Transit authority could see spring vote
Special to The Aspen Times
Creation of a valleywide rural transportation authority to fund public transit may require a pair of voter approvals, with the first coming as soon as next spring.
Elected officials representing governments from Aspen to Rifle gathered in Glenwood Springs Thursday to discuss a strategy for bringing the RTA into existence. The taxing district would fund regional transit service – like expanded bus service or a train – from Aspen to Glenwood and perhaps beyond.
The district would encompass Aspen, Basalt, El Jebel, Redstone, Carbondale, Glenwood Springs, New Castle, Silt and Rifle.
Getting a question regarding the proposed RTA before voters this fall, however, appears to be out of the question. Consultant Jim Charlier yesterday suggested a proposal to form the district could go to voters in a special election in May of next year, followed by a vote on a sales tax to fund it in November 2000.
A special district can be formed by special election at any time, but any question about taxation must be decided in a general election.
The authority would be funded by a $10 vehicle registration fee and a sales tax.
The two-phase ballot approach would allow the district to be formed, with voter approval, and partially funded through the registration fee. That would go a long way toward bailing out the financially strapped Roaring Fork Transportation Agency, which provides bus service in the valley. Because of declining ridership and sales tax revenues, it is facing a $500,000 shortfall in its 2000 budget.
“You need to do this whether you do rail or not,” Charlier said. “Your current [bus] system is not adequately funded.”
Sales tax revenues would allow greatly expanded bus service to Glenwood Springs and along the Interstate-70 corridor to Rifle, as well as service to Redstone.
But elected officials yesterday remained divided over the very concept of a rural transportation authority.
Garfield County Commissioner John Martin said his county would not support a transportation district whose boundaries extend beyond the county itself. That would take away local control – something the commissioners could not live with, he said. Garfield County would, however, consider forming its own district, collecting its own taxes, and providing its own transportation service, he said.
The various upvalley government representatives at the meeting supported the authority and the two elections.
Also a matter of debate is the exact allocation of operating costs among the local governments if a district is formed.
As presented by Charlier, the jurisdictions receiving the greatest benefit from transit service would pay the highest price.
Aspen, Pitkin County and Snowmass Village have by far the highest ridership on the current bus system, and would bear the lion’s share of the operating costs.
The annual operating cost for expanded bus service would run about $8.5 million annually without subsidies. With registration fees, sales tax revenues and government subsidies, that amount would drop to about $6.4 million.
According to figures presented by Charlier, some towns and counties would have to cough up more money than they are currently contributing toward RFTA.
Carbondale, for example, would have to ante up about $500,000 a year. Glenwood Springs would be stuck for $1 million. Glenwood presently contributes $10,000 annually to RFTA and Carbondale, $750.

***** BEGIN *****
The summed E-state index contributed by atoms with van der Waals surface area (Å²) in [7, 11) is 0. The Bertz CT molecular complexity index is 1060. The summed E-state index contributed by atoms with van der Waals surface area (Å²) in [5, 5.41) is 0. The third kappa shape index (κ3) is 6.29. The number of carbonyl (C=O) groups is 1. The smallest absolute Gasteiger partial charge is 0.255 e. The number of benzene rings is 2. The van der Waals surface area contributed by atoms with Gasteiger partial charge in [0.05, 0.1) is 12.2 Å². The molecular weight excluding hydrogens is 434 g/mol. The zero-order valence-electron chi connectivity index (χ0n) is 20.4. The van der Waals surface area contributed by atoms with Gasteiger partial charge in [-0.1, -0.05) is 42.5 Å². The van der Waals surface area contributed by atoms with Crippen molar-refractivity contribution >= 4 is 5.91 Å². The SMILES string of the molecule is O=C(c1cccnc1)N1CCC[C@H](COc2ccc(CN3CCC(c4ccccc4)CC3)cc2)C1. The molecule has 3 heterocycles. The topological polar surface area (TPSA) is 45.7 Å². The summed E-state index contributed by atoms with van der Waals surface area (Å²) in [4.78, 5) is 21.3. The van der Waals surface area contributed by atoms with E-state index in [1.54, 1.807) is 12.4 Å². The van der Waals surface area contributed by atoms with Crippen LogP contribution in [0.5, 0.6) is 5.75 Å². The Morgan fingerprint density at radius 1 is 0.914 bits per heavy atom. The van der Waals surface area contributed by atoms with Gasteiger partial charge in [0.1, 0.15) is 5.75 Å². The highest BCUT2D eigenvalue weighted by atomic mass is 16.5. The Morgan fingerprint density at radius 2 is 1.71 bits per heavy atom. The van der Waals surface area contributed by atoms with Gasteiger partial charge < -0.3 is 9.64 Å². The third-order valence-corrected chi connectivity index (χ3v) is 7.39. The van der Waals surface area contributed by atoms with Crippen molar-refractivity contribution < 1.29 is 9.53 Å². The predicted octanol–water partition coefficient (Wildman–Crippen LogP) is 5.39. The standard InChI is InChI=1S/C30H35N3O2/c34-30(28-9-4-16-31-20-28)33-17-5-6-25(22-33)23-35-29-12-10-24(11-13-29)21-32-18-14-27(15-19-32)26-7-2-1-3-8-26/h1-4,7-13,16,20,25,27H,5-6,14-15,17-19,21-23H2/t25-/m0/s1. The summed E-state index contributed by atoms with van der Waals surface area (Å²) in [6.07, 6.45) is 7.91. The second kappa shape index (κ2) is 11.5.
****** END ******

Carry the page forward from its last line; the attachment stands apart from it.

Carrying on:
Garfield County’s share would be more than $300,000. It now contributes about $15,000.
Pitkin County levies a half-cent transportation sales tax that raised $1.2 million this year to cover both local and valleywide bus service. It could easily cover the shortfalls of the other jurisdictions, Charlier suggested.
“There’d be backfilling [the shortfalls] by those that got for those that haven’t got,” said consultant Gordon Shaw of Charlier and Associates.
Each government would raise a different amount of sales tax. Given its excess revenues, Pitkin County would not have to raise additional taxes. Glenwood Springs would have to levy 0.3 percent to meet its share and Carbondale, 0.4 percent.
But the crucial question remains whether or not the voters will buy another tax hike. A 0.3 percent sales tax over and above Glenwood Springs’ existing sales tax would put its total at more than 7 percent (7 cents on the dollar), noted Glenwood Springs City Councilman Mark Adler. “That would be onerous to the voters,” he said. Voters will go for such a tax only “if there is a clear public good.”
The elected officials made no definitive decision about a May 2000 ballot question. That must be done in formal sessions, with the government officials acting in their official capacity.
What was clear from yesterday’s gathering was that if it were up to those present to decide, the outcome might be too close to call.
Support Local Journalism
Support Local Journalism
Readers around Aspen and Snowmass Village make the Aspen Times’ work possible. Your financial contribution supports our efforts to deliver quality, locally relevant journalism.
Now more than ever, your support is critical to help us keep our community informed about the evolving coronavirus pandemic and the impact it is having locally. Every contribution, however large or small, will make a difference.
Each donation will be used exclusively for the development and creation of increased news coverage.
Start a dialogue, stay on topic and be civil.
If you don't follow the rules, your comment may be deleted.
User Legend: Moderator Trusted User
For 29 years, day and night during every season, shoulder-high electric infrared radiators directed heat downward to warm the top 6 inches of soil at the Rocky Mountain Biological Laboratory. The experiment was called Warming Meadows.